Animal Joy — Nuar Alsadir
“Corpsing,” a term with origins in the theatrical stage, refers to the phenomenon where a performer breaks character (traditionally a dead character, the eponymous “corpse”) through laughter. The laughs are unscripted, uncalled for, the ur– “un” that upends the agreement between performer and audience. You’re dead and lovin’ it, the break severing all pretense of a tentatively signed social contract. Outside the world of theater, the experience of corpsing, more broadly laughter itself, comes to us as an anarchic force. Laughter destabilizes, it upsets, it’s the friction that makes us so loudly, vocally human.
Nuar Alsadir’s Animal Joy implicitly poses the question, what does it mean to laugh? Through a tumbling, poetic lens of psychoanalytic research, free association, and personal narrative, Alsadir asks how jokes––their manifold catalysts and meanings––both make, touch, and reshape our humanity. Consider this now: an outburst of laughter, according to Freud, “is an eruption from the unconscious—a discharge of surplus energy—and, like a sneeze, cough, hiccup, or slip of the tongue, has the potential to expose raw, unedited aspects of a person’s interior”. There’s a vibrant sense of play coursing through Animal Joy, a sensation akin to analyst D.W. Winnicott’s conception of play as essential to human growth, a space for new understandings, new potentials for the self and other—potentials for something unknown.
Let’s follow Alsadir’s lead. As an undergraduate student I was in an exchange program called Oxbridge. I lived with three other American students in a shotgun row house by a milky curve of the Thames and a methadone clinic. My days were spent running in the park behind the house and haphazardly attending tutorials. The park was a site of many firsts, ripe for analysis: it is the field where I began my hobby of wildflower identification, the bridge where I saw a severed pig’s head in a public space, the abandoned train tracks where I broke dishes, the forest where I never felt so lost, and the muddy path where I first saw a man masturbate. One day after a morning run, I came back to the house with a fistful of flowers for the bathroom. I set the flowers near the open window and got ready to take a shower. I then lifted the toilet seat to find something I had also never seen. The toilet bowl was filled to the brim, the water level nonexistent, with human feces.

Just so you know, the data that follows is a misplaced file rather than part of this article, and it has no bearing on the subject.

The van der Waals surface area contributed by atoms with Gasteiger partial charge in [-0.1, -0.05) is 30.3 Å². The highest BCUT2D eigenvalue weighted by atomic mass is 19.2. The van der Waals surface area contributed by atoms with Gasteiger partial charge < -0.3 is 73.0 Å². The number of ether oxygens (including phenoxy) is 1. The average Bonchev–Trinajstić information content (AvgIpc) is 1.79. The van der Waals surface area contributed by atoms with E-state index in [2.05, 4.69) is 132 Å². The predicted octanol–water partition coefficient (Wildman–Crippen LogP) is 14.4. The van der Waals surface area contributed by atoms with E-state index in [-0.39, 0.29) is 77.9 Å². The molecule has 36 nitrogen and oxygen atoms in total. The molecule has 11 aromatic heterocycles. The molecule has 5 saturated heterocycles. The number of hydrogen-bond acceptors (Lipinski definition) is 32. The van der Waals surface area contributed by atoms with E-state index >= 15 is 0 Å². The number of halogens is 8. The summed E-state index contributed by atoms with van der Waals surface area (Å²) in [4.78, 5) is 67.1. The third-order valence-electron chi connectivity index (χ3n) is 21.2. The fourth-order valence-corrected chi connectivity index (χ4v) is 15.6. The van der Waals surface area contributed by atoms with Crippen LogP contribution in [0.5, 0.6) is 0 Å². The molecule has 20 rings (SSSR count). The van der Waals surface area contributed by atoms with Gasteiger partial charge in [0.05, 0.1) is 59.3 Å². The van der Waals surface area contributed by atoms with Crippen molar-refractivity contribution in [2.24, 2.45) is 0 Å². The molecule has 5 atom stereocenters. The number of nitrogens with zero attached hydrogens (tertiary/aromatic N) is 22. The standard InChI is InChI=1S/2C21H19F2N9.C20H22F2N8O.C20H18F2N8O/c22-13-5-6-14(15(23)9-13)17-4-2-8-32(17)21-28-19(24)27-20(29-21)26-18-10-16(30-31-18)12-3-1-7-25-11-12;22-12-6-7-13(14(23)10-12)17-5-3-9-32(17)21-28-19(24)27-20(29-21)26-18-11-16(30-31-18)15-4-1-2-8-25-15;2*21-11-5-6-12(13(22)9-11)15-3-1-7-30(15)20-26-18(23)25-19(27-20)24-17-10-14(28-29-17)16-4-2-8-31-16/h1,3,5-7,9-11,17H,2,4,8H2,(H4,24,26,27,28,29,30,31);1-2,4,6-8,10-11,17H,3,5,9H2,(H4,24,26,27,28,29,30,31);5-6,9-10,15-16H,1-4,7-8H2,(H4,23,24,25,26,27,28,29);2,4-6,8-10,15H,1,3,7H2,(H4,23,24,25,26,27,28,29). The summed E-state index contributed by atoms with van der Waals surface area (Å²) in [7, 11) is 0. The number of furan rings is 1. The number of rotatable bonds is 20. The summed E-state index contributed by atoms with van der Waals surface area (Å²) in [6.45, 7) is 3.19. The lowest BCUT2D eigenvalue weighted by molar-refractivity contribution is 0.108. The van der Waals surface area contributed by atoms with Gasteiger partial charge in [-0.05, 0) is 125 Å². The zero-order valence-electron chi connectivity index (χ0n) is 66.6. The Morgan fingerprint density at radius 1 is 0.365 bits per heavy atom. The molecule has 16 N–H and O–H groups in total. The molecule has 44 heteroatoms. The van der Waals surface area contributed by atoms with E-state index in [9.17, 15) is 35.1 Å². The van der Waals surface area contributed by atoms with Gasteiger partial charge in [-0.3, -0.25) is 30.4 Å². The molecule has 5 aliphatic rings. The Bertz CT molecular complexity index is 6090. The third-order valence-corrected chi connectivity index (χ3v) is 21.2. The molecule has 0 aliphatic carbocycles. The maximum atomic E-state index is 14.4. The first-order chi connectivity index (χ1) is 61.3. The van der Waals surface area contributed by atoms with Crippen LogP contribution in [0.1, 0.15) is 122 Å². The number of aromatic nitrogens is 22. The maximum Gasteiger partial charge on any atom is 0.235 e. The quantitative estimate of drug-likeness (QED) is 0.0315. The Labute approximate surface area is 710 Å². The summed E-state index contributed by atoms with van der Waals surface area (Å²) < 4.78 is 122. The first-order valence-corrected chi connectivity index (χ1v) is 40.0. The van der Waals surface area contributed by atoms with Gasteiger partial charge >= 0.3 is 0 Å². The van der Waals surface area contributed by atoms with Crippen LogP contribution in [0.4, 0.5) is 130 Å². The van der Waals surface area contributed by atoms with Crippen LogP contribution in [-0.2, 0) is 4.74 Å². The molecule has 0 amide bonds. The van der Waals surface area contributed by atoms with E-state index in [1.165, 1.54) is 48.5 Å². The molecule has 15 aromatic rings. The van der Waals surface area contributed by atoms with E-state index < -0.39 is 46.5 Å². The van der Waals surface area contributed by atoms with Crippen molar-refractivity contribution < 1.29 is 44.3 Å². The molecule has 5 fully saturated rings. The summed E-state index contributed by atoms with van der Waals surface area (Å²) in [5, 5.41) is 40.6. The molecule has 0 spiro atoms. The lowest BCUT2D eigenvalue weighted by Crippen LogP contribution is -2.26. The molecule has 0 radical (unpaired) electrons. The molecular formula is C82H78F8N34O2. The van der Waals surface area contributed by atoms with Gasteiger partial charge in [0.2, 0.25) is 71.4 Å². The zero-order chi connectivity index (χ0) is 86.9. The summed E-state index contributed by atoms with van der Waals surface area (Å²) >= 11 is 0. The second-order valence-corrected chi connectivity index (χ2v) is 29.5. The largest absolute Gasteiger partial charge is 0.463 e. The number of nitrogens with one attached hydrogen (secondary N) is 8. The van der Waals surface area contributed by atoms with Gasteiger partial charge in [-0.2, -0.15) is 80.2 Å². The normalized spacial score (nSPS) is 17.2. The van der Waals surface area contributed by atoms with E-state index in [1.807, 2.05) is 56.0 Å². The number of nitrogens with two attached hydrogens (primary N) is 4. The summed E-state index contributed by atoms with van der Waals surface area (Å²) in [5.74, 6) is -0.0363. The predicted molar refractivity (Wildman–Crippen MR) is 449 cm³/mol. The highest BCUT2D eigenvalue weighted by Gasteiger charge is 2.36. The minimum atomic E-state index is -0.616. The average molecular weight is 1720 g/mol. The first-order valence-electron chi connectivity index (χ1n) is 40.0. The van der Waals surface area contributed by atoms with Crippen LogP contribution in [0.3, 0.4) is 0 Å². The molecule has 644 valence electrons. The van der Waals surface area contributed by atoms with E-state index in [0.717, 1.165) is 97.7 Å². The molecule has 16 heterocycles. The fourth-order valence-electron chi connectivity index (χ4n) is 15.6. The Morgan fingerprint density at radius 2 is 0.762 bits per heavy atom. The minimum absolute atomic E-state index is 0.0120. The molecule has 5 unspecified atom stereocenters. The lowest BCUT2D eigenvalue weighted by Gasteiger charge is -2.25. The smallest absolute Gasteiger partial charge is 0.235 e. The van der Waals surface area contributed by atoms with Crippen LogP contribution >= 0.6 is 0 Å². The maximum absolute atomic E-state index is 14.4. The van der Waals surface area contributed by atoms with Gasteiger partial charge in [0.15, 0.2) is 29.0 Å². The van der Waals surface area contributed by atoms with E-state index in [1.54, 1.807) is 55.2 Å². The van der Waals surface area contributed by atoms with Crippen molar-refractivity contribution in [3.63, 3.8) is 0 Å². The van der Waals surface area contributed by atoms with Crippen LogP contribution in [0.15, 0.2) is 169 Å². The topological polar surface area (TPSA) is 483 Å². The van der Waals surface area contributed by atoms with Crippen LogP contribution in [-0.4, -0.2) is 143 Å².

Now reader, you might think I’m indulging in hyperbole, shit both literal and metaphorical as the punch line. You’d be incorrect. There was no plunger, no socially acceptable way to handle the domestic disaster that had just befallen my only washroom. Fifteen minutes passed and I found myself armed with an exceptionally large bottle of body wash and an errant bag of bar soap. The toilet becomes unclogged. A new disaster: what to do with the bottle and bag dripping with excrement? I spied the open window and open rubbish bin two stories below. I was overtaken by uncontrollable, hysterical laughter, as I concluded as one only can at twenty years of age. I laughed wildly as my throw missed the trash can. Shit and soap rained down upon the English countryside. What can you do when the exterior blends with the interior, when the impenetrable becomes naughtily penetrated? I laughed, I laughed, I laughed.